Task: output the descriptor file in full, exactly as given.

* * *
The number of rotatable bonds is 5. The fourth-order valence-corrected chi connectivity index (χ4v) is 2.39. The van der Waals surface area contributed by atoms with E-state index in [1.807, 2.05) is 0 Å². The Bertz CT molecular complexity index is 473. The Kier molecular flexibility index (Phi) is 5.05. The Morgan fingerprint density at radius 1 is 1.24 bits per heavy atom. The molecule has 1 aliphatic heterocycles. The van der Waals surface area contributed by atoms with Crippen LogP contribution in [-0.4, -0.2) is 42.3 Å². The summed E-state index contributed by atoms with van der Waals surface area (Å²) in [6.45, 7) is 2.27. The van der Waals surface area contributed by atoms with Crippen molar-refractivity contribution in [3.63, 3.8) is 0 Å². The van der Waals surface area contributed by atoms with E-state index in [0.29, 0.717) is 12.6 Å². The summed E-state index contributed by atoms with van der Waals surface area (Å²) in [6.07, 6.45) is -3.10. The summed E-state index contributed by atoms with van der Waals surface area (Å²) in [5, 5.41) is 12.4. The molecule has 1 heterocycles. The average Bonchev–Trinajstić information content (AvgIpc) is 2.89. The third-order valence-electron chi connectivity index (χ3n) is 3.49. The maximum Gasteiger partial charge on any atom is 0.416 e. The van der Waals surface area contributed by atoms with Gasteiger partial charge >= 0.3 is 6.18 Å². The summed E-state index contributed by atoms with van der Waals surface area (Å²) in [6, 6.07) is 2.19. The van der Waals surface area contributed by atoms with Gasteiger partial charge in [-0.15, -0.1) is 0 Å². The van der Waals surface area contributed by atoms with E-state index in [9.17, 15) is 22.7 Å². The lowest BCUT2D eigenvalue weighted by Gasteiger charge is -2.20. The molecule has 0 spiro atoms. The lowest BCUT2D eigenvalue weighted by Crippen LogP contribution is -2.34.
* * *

The number of rotatable bonds is 5. The fourth-order valence-corrected chi connectivity index (χ4v) is 2.39. The van der Waals surface area contributed by atoms with E-state index in [1.807, 2.05) is 0 Å². The Bertz CT molecular complexity index is 473. The Kier molecular flexibility index (Phi) is 5.05. The Morgan fingerprint density at radius 1 is 1.24 bits per heavy atom. The molecule has 1 aliphatic heterocycles. The van der Waals surface area contributed by atoms with Crippen LogP contribution in [-0.4, -0.2) is 42.3 Å². The summed E-state index contributed by atoms with van der Waals surface area (Å²) in [6.45, 7) is 2.27. The van der Waals surface area contributed by atoms with Crippen molar-refractivity contribution in [3.63, 3.8) is 0 Å². The van der Waals surface area contributed by atoms with E-state index in [0.29, 0.717) is 12.6 Å². The summed E-state index contributed by atoms with van der Waals surface area (Å²) in [6.07, 6.45) is -3.10. The summed E-state index contributed by atoms with van der Waals surface area (Å²) in [5, 5.41) is 12.4. The molecule has 1 heterocycles. The average Bonchev–Trinajstić information content (AvgIpc) is 2.89. The third-order valence-electron chi connectivity index (χ3n) is 3.49. The maximum Gasteiger partial charge on any atom is 0.416 e. The van der Waals surface area contributed by atoms with Gasteiger partial charge >= 0.3 is 6.18 Å². The summed E-state index contributed by atoms with van der Waals surface area (Å²) in [6, 6.07) is 2.19. The van der Waals surface area contributed by atoms with Gasteiger partial charge in [-0.15, -0.1) is 0 Å². The van der Waals surface area contributed by atoms with E-state index in [9.17, 15) is 22.7 Å². The lowest BCUT2D eigenvalue weighted by Gasteiger charge is -2.20. The molecule has 0 spiro atoms. The lowest BCUT2D eigenvalue weighted by Crippen LogP contribution is -2.34.